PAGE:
Cracks are opening in China’s mighty economy: investors are backing away from deals, factories are moving abroad and companies are shedding jobs.
The world’s second-largest economy is losing steam, hitting its slowest growth in almost three decades last year, and flagging further in recent months.
While gross domestic product grew at 6.6 percent in 2018 a rate that would be the envy of most nations — China’s efforts to cut its debt mountain have weighed on the economy.
Private businesses in particular face new hurdles as costs rise and financing becomes harder to come by, while the trade war with the United States has not helped.
Here is a look at some of the struggles faced by Chinese companies and people:
Feeding China’s addiction to video games seemed an easy bet for Beijing Yixin Technology, a tech startup behind the mobile game Farm Take Home.
The game allows players to harvest wheat, raise chickens and plant apple trees — a bucolic refuge from the pressures of urban China.
But in real life, the tech firm has struggled to find investors.
“In December our company’s funding ran out, we had an investment lined up, but the money never came through,” said chairman Cui Yi.
“This month I arranged another investor, then he backed out too. I think we can’t hold out.”
His company is not alone.
Venture capital funding dried up at the end of last year. Total investment in the fourth quarter fell 13 percent from a year earlier, according to data from Preqin market research.
Policymakers are partly to blame, pushing a war on debt and financial risk that has cut the funding flowing into investment firms, industry insiders say.
Another government diktat halted new video game approvals for months — officially due to youth gaming addiction concerns — sending firms like Beijing Yixin into a deep freeze.
Other companies are facing the fallout from the trade war with the United States.
More than a handful of exporters have sought to get around U.S. tariffs by building factories outside China, according to a review of public stock filings.
Others are sending workers home early for Chinese New Year or cutting overtime.
Last month China’s exports fell.
“It has hit our profits,” Harry Shih, manager of Runfine Bearings in eastern Zhejiang province, said of the trade war.
Washington slapped 25 percent taxes on many types of ball bearings in July. Shih said he had shared the cost increase with his customers, roughly half of whom are from the U.S.
“Business is going down for most companies including factories. Like me they have the same problems, profits are going down” as costs rise, said Shih.
Slowing disposable income growth and tighter credit have hit consumer spending, with car sales falling last year for the first time in more than 20 years.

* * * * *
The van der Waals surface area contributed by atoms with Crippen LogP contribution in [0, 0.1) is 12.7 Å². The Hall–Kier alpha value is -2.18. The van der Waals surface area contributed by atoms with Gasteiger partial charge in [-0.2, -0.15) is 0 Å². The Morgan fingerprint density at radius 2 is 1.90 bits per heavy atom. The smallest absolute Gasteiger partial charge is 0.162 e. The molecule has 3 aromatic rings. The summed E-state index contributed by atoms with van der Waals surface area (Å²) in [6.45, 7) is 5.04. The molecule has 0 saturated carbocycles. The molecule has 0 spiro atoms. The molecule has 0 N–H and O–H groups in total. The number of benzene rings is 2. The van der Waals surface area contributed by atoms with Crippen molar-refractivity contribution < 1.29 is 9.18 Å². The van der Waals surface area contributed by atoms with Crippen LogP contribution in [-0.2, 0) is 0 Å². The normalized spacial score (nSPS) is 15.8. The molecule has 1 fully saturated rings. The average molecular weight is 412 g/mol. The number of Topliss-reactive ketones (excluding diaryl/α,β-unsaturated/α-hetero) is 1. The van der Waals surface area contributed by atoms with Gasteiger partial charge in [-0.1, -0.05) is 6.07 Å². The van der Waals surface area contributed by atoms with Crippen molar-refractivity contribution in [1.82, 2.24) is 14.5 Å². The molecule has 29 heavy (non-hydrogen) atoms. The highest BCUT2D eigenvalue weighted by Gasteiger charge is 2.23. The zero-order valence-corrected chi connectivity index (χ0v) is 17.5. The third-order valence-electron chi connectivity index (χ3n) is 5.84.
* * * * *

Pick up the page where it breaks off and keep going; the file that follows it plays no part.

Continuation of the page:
“Volumes have fallen by half,” said Wang Jingjing, a fast-talking 23-year-old salesman at a Ford dealership in Beijing, noting about one third of the salespeople had been fired or left.
Wang’s own salary has roughly halved, he said, from around 10,000 yuan ($1,474) a month in 2017 down to less than 5,000 yuan ($737).
“I’ve definitely controlled my own spending, going out to eat less, buying less, cutting down on these things,” he said, adding he believes things will turn around this year with new car models coming out.
Official data shows unemployment at a stable rate, rising slightly to 4.9 percent last month.
But independent data paints a different picture.
In October-December advertised tech positions fell by 20 percent from a year earlier, after declining 51 percent in the third quarter, according to data from Zhaopin, China’s largest recruitment website and Renmin University.
China’s economy “faces downward pressure, and to some extent this pressure will be transmitted to the job market,” said Meng Wei, a spokeswoman for the National Development and Reform Commission, China’s state planner.
A lawyer who consults on labour disputes, Guo Xuehai of Beijing Zhonghai Law Firm, said, “there are definitely more employees coming for help than before,” but added this was usually the case at this time of the year.
At Beijing Yixin, Cui said he could only afford to pay his 30-odd employees 70 percent of their salaries as money ran out in November. By December he paid them nothing and this month he cut their insurance and benefit plan, unofficially firing them.
“We worked 9 a.m. to 9 p.m. plus Saturdays with no overtime pay and now no pay at all,” said a 3D designer surnamed Li, who helped build Farm Take Home.
Employees looking for new jobs have found that companies are not hiring at the moment.
“Hopefully it will be better after Chinese New Year,” Li said.
© 2019 AFP